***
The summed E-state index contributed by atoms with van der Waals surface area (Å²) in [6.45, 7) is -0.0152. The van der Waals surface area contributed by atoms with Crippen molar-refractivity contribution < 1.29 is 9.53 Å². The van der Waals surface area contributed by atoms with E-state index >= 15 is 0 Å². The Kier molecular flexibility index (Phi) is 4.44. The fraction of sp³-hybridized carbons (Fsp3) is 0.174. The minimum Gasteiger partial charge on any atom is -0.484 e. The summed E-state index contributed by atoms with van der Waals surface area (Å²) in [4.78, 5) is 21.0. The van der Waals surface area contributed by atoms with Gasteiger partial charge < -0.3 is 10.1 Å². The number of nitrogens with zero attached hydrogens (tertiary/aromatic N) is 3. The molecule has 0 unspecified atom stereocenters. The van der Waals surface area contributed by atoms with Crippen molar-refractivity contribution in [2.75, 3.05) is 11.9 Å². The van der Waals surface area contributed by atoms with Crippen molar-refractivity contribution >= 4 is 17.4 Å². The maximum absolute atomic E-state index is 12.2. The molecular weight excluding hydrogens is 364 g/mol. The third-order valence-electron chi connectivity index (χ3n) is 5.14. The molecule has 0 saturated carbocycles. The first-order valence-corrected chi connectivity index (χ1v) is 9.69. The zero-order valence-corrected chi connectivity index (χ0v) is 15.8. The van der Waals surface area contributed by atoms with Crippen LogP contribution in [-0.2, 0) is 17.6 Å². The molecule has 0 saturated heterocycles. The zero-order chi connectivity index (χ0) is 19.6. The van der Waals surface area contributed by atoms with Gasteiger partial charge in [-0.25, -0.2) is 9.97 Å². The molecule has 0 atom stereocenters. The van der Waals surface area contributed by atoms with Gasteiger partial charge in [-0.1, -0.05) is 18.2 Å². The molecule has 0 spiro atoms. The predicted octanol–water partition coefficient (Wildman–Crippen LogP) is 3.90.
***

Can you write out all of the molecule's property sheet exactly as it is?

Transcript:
The summed E-state index contributed by atoms with van der Waals surface area (Å²) in [6.45, 7) is -0.0152. The van der Waals surface area contributed by atoms with Crippen molar-refractivity contribution < 1.29 is 9.53 Å². The van der Waals surface area contributed by atoms with E-state index >= 15 is 0 Å². The Kier molecular flexibility index (Phi) is 4.44. The fraction of sp³-hybridized carbons (Fsp3) is 0.174. The minimum Gasteiger partial charge on any atom is -0.484 e. The summed E-state index contributed by atoms with van der Waals surface area (Å²) in [4.78, 5) is 21.0. The van der Waals surface area contributed by atoms with Gasteiger partial charge < -0.3 is 10.1 Å². The number of nitrogens with zero attached hydrogens (tertiary/aromatic N) is 3. The molecule has 0 unspecified atom stereocenters. The van der Waals surface area contributed by atoms with Crippen molar-refractivity contribution in [2.75, 3.05) is 11.9 Å². The van der Waals surface area contributed by atoms with Crippen molar-refractivity contribution >= 4 is 17.4 Å². The maximum absolute atomic E-state index is 12.2. The molecular weight excluding hydrogens is 364 g/mol. The third-order valence-electron chi connectivity index (χ3n) is 5.14. The molecule has 0 saturated carbocycles. The first-order valence-corrected chi connectivity index (χ1v) is 9.69. The zero-order valence-corrected chi connectivity index (χ0v) is 15.8. The van der Waals surface area contributed by atoms with Crippen LogP contribution in [-0.2, 0) is 17.6 Å². The molecule has 0 saturated heterocycles. The zero-order chi connectivity index (χ0) is 19.6. The van der Waals surface area contributed by atoms with Gasteiger partial charge in [-0.25, -0.2) is 9.97 Å². The molecule has 0 atom stereocenters. The van der Waals surface area contributed by atoms with Gasteiger partial charge in [-0.1, -0.05) is 18.2 Å². The molecule has 0 spiro atoms. The predicted octanol–water partition coefficient (Wildman–Crippen LogP) is 3.90.